had paint – but those three started a 35 piece series, Canvas Is Material, that went on for years.  I was so lucky to have her.  My first show of those pieces at Spectrum Gallery was dedicated to Jane Chapman and Marj Hyde.

      It was scary when I joined my first gallery.  I showed ceramics (most of which sold and kept the gallery going), fiber and sculpture in different media.  But you learn there’s no point to fear.  You might as well try.  If you don’t succeed, try again. It was very liberating!  When I transferred to San Diego State University, it was a bit scary again – but by that time I was used to being a student, and I finally had some formal art background.  And I was doing my own work with my own ideas.  The sculpture department encouraged everything I wanted to do.  That’s why it was my major area, not fiber.  My master show – Walls/Barriers - was a sculptural installation - a good bit of handmade paper, several large twined metal pieces. wood,  light, plastic ladder forms with writings, quilt batting spiral with transparencies on hardware cloth, and built walls to lead the viewer through the seven areas. Plus heart beats, just audible. Huge amount of work but worth it!

Course I also think getting older also makes you realize there’s no point in fear.


Which artist do you most admire?

Magdalena Abakanowicz.  I discovered 
her work at a fiber show in Los Angeles in 1971-72.  Huge, wonderful, strong forms.  She came to the San Diego Museum of Art with the  curator of the Los Angeles show (I think) to have a conversation.  Her English was poor – but her friend, the curator, could translate.  It was an inspiring session for a newcomer to the field.  It started me looking at the wonderful fiber coming out of Europe, South America and Japan.  It was a very exciting time in fiber.  Magdalena was at the top.  I know she switched over to bronze to be recognized as a fine artist.  But for me, her bronze work (though based on her fiber forms) doesn't have the appeal her fiber sculpture did.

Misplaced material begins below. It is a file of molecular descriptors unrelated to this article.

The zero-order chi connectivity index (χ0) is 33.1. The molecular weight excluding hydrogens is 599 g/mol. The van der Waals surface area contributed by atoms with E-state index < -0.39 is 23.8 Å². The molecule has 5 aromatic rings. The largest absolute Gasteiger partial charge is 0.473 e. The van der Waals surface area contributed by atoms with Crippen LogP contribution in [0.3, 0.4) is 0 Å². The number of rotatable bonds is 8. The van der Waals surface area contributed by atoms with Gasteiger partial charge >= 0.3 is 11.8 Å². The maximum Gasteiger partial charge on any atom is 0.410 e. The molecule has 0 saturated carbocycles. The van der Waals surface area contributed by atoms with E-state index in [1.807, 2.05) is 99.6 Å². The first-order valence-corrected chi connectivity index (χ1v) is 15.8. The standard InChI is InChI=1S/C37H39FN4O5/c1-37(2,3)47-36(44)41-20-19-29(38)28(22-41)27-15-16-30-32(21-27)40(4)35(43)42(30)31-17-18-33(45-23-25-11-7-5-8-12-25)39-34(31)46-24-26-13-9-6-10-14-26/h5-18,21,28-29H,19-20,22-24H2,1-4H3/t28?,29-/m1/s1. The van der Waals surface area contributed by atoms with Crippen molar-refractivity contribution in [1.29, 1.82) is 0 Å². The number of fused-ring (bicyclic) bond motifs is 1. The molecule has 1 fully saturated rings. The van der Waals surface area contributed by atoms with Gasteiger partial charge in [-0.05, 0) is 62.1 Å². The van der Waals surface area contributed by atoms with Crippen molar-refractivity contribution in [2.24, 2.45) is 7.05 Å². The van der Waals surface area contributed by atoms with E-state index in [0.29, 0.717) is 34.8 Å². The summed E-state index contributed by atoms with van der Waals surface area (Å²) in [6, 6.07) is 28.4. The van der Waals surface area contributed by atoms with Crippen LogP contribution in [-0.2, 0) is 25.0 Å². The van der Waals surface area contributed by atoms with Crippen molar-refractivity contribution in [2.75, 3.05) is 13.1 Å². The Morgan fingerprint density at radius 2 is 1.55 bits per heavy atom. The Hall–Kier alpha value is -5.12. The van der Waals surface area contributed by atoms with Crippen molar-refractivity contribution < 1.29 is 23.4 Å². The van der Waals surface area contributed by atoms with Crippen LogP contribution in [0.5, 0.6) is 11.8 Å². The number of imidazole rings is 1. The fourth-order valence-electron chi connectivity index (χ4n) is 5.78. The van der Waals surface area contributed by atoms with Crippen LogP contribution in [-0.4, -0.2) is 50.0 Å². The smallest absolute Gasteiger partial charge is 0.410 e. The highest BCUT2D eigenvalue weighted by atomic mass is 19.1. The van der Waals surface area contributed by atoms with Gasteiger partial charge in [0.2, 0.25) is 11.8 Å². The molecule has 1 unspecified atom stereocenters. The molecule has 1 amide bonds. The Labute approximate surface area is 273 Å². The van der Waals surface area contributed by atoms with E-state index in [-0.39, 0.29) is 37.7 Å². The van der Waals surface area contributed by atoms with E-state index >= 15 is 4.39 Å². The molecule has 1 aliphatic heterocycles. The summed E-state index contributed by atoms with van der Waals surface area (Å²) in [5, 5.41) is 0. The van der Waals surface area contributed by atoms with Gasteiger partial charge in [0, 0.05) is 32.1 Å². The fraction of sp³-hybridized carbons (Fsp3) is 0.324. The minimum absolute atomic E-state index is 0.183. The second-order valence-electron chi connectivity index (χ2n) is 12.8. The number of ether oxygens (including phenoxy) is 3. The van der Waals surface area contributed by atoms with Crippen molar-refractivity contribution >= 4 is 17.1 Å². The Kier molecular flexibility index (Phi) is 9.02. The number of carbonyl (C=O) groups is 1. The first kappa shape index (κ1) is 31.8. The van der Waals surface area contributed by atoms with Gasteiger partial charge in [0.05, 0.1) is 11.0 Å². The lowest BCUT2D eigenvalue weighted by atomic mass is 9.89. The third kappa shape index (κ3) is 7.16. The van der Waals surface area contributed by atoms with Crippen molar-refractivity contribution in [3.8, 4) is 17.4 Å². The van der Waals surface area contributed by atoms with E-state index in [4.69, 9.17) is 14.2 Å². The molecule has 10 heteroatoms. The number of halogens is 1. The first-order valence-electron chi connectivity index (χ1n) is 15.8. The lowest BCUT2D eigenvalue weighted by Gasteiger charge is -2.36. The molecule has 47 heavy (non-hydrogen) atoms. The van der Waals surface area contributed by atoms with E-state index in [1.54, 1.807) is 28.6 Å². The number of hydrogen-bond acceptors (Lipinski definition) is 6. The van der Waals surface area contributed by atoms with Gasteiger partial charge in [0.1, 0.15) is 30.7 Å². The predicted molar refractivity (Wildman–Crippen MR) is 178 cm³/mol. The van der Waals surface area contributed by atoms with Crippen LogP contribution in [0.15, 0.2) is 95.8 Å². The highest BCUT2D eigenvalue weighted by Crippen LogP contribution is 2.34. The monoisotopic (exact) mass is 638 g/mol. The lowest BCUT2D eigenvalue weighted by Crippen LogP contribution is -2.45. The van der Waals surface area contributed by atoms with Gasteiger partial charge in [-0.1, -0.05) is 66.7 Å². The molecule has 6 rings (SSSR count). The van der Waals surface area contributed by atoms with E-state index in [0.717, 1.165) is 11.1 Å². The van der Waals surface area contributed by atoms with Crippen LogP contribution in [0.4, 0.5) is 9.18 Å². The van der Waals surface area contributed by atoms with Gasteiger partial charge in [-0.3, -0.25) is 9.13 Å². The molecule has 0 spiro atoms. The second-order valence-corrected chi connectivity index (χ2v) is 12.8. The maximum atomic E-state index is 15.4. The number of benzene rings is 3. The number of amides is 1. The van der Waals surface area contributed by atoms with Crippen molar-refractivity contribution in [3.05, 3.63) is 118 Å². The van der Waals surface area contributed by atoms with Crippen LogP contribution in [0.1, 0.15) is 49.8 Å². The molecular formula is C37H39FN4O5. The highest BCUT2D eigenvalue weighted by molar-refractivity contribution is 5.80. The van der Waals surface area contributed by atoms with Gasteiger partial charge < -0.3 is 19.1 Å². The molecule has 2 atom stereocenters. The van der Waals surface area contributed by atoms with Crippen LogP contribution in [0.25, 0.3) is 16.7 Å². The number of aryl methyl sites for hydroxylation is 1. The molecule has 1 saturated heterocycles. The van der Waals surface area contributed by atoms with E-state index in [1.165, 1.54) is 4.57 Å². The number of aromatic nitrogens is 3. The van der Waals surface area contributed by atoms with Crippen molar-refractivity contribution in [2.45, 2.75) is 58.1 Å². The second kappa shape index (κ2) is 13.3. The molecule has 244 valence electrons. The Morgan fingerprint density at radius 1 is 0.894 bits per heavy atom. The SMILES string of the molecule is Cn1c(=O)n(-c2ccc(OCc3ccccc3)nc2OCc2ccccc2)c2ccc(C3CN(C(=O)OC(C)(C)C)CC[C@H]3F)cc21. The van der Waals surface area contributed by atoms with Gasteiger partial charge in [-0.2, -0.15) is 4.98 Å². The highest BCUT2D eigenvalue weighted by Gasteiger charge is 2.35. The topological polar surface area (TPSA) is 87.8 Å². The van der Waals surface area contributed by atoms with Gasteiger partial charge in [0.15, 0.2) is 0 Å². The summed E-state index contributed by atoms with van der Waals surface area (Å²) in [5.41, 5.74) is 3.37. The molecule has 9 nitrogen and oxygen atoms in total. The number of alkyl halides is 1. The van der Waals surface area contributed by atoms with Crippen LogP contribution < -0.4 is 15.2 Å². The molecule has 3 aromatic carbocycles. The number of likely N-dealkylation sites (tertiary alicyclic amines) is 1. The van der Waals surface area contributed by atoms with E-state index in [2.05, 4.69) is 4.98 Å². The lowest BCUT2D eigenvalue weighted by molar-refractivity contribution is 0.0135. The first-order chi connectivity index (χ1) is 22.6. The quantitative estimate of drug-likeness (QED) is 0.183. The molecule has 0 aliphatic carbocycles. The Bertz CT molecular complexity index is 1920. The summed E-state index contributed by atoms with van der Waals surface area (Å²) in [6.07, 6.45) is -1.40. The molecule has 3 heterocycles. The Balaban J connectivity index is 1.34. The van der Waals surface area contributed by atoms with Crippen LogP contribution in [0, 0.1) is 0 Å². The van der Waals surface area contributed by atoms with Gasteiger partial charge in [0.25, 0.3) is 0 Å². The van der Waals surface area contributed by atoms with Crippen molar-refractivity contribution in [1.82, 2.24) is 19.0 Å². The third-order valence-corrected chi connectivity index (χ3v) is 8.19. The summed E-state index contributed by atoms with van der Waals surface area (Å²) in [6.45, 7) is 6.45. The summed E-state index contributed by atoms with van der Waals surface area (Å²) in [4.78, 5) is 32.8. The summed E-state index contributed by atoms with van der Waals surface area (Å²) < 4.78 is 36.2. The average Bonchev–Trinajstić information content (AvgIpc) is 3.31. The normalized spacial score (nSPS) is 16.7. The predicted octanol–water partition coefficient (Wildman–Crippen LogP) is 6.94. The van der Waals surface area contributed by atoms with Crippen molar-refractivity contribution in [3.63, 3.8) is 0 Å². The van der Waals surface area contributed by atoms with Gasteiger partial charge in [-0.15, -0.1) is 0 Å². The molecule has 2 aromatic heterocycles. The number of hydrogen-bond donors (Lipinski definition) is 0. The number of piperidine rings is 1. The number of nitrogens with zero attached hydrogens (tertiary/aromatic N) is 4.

When we traveled to Europe in 1972 (my husband had a 7 month sabbatical), we went through Yugoslavia (presently Croatia) and through the city where fiber artist Jagoda Buic lived.  I had her address. We found it on the map and stopped at 9:AM.  She wasn’t home, but her mother was.  She invited us in and served us Slivovitz (a liquor of some kind) and I looked at the work Jagoda had all over her apartment. What a treat!  Course her mom spoke no English and I spoke no Yugoslav – but you communicate with body language anyway.  I loved it!.  Our kids stayed in the car through all this. It was one of the highlights of a very highlight trip!  We didn’t get to Poland however.  But I hit every gallery and museum I could find in our seven months.  It sent me back to college - as an art major.    to see Abakanowicz's work go to http://www.abakanowicz.art.pl/

detail,  Wall of the Past
What about the fiber medium do you find appealing?

      In the beginning I liked the idea of working in/on fabric.  I had learned to sew in my teens and for many years I made many of my clothes and even learned how to tailor men’s jackets.  Money was tight and it helped!  I also learned how to knit and made sweaters and argyle socks for close friends.  And crochet.  But it was all patterns.  Jane Chapman taught us to “create”.   I remember my first day in class with my big needle threaded with yarn – poised over my piece of burlap – frozen – not knowing what to do – no pattern to help me.  Jane saw me and said “just begin, it doesn’t matter what you do – just begin”.  So I began.  

Passage #13
What tool could you not live without?
My Hands.

What is your motto?

June 9, 2011

Cameron Taylor-Brown: The Language of Fiber

   Detail from Red Offering/ Walking Monk at the Vertin Gallery, Calumet, MI

The work of Cameron Taylor-Brown will be featured at The Vertin Gallery's June show, "The Language of Fiber”, from June 3-29. This show coincides with "Northern Wefts," the 2011 Midwest Weavers' Conference taking place in Hancock, Michigan from June 19-26. Cameron will be teaching three workshops at the conference.